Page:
Technical Platform on the Measurement and Reduction of Food Loss and Waste

Scaling-up promising post-harvest technology by implementing cost-effective policy actions in the National Agricultural Policy Framework (PSRSA) in Benin

Research at the global level has shown that halving losses and waste along the food value-chain would save food resources equivalent to 25% of current agricultural production. The level of PHLs in Sub-Saharan Africa (SSA) is comparable to a devastating disease, ignored by the victims themselves. Indeed, although PHLs are silently compromising farmers' food security and development, most of them pay little attention to the phenomenon, either despairing of acquiring affordable technologies to address it or by accepting it as fate of nature. PHLs continuously weaken the capacity of farmers to keep the food produced for their survival, and to accumulate revenues needed to reduce poverty and improve their livelihoods. While agricultural productivity is low in SSA and has not substantially increased over the last 20 years', post-harvest loss of grains and pulses are estimated at about 14% of production, and valued up to US$4 billion, which is enough to feed 48 million people. Technologies to address them are specific to the various stages in the value chain, and their adoption will depend, inter alia, on their ability to save labour and to preserve or improve food quality. This concern is particularly expressed by women, who are involved in many stages of the food value-chain, especially in crop harvesting, food processing and trade. Unfortunately, little attention has been paid to women's demand for Iabour-saving technologies and food quality that take into account local culture and related food habits.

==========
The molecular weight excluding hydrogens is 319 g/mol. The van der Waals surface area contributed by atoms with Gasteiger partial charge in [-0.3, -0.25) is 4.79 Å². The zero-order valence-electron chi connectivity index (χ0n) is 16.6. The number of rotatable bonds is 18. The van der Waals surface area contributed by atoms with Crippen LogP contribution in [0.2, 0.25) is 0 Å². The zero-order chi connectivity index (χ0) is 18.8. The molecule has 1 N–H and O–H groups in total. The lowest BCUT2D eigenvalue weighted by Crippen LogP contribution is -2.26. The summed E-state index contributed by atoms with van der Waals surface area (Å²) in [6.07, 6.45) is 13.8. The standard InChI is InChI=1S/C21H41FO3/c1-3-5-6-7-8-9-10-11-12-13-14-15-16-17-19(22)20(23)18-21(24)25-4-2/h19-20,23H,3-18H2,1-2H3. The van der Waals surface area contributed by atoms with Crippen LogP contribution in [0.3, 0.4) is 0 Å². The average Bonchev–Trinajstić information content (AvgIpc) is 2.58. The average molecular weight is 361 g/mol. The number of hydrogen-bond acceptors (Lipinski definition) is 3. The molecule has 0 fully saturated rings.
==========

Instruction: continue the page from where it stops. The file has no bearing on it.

Year: 2015
Author: FANRPAN